NNESTs and NESTs are both ok (unless you’re Bob Dylan)
I hadn’t heard this term until I started reading about it on blogs like Cecilia Lemos’ (@CeciELT). In fact, it’s her post from November 2010 entitled Nothing More… Nothing Less… that inspires my post today. When I dug up this post, it actually surprised me how she introduced it, like admitting to being a NNEST was equivalent to facing the fact that you were addicted to a life threatening drug. Indeed, Ceci had felt ashamed, “felt less of a teacher” and “as if [she] were admitting to a flaw.” Portuguese being her mother tongue, despite years of classroom experience and learning in an English-speaking environment, it kept her feeling separated from and defeated by NESTs. What struck me most of all was this:
And sometimes I thought I had gotten [to native English speaking], when a native speaker – usually not a teacher – would compliment on my English, say they’d never say I wasn’t a native. That made me proud. But then another native speaker would burst my bubble by saying that I spoke English very well, but they could tell I was a foreigner. And that crushed me. Was it unattainable?
Honestly, I never really heard this sentiment so clearly through a non-native speaker’s point-of-view. Not since I was very green did I ever think any language learner would truly believe they’d completely blur the line between themselves and a native speaker. I myself have flatly said to students not to aim for being a native speaker, because by definition, they couldn’t be. There would always be something that characterises them as non-native speakers–a difference in accent on occasional words, a slightly abnormal stress pattern here and there, a tone or register peculiarity, a culturally related reference that they didn’t know. I once read somewhere that language was intentionally made difficult to master so that no matter how hard you tried, native speakers would always be able to identify their own tribes and that therefore, you were an intruder. In learning French or Korean, the road to fluency seemed decades long. Still, I never suspected my matter-of-fact-ness would burst any bubbles or crush anyone’s dreams. Having said that, is it unattainable? Yes, but for all intents and purposes, no one needs to be a native speaker, even to teach.
I’ve worked with a wide range of teachers whose native language was not English, from those who couldn’t hold a conversation with me and taught English totally in their L1, to others who showed absolutely no signs of fluency or accuracy issues, aside from one of those small inconsistencies I mentioned above. I never really questioned whether either were a good teacher though. Both had their place in the spectrum of English language teaching. The Korean private language school teachers I worked with in Seoul I believed to be best at working with beginners, teaching them the foundational grammar and vocabulary necessary to start climbing that mountain. Who better to get their students hiking up the right track? Sure, native speaking teachers are trained to work with basic beginners too, but why not utilise the cultural knowledge NNESTs have that can speak to beginners’ concerns and questions? When it comes to advanced level classes, I always thought that native speakers were the likely choice because of the nuances of the language, but only if they were trained and aware themselves. Any old native speaker wouldn’t do as is evidenced on a daily basis in classes around the world.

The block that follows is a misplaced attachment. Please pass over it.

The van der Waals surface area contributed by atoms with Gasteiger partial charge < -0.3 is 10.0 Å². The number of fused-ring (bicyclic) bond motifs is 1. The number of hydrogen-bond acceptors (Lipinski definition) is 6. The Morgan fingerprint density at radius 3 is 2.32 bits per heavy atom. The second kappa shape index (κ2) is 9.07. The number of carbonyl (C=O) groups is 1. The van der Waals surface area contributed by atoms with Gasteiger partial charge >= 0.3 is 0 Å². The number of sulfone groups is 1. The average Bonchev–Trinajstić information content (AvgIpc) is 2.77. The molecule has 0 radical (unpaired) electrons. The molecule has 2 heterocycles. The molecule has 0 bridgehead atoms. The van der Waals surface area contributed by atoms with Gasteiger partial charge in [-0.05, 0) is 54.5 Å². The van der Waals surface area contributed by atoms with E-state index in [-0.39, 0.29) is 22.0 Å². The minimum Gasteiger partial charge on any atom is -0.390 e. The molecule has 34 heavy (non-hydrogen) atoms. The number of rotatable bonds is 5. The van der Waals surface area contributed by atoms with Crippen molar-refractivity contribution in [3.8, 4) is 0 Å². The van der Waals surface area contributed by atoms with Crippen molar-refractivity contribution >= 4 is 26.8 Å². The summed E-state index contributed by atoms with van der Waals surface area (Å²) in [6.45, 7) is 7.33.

Of course, there’s the pronunciation concern. Should NNESTs teach pronunciation? That’s a more difficult one to be liberal about. I don’t think any generalisation can be made as NNESTs who haven’t spent time in English-speaking environments can be as unaware of target pronunciation as their students (many times, when I’ve taught pronunciation of past tense endings, for example, I’ve heard stunned students tell me that what they’ve learnt their whole lives was wrong). In other cases, NNESTs may more easily be able to relate English pronunciation to their L1 equivalents (I was so happy when I had a Japanese student show me how the /ʒ/ in casual was written in Japanese–don’t ask me right now, I’ve long ago lost it). Even some NESTs don’t always want to teach it. A previous British coworker of mine refused to spend much time teaching her students Canadian pronunciation, rightly so, I guess. I’d feel like a poser if I were teaching British English in England too. Even still, it all comes down to what the target pronunciation is and who is most capable of teaching it.
Another factor to consider is who the target audience is. One must admit that no matter how hard we try to give everyone a fair shot at a teaching position, if the students won’t get adequate learning out of collaboration with a certain teacher or there’s no noticeable difference between studying at home or abroad for the trip and money, there’s no point in hiring someone who doesn’t fit the role. If their L1-influenced accent is strong enough to make me strain to understand 100%, no matter what your experience or fluency, maybe you’re not right for a position here.
Lastly, does being a NNEST make you less of a teacher? Surely any teacher comes across words and phrases they aren’t familiar with or grammar items they can’t explain well or reading and writing microskills they need advice on how to get their students to improve upon. NNESTs aren’t alone there and certainly aren’t less of a teacher because they need to ask for help. I ask for help from them too. The reality is that NNESTs and NESTs are different and neither will ever be the other. As long as you are qualified, passionate and don’t have significant lack of any of the skills and systems of the language you are teaching, either can be effective teachers.
I’m glad that Cecilia has recognised this and I hope others do too. Your thoughts?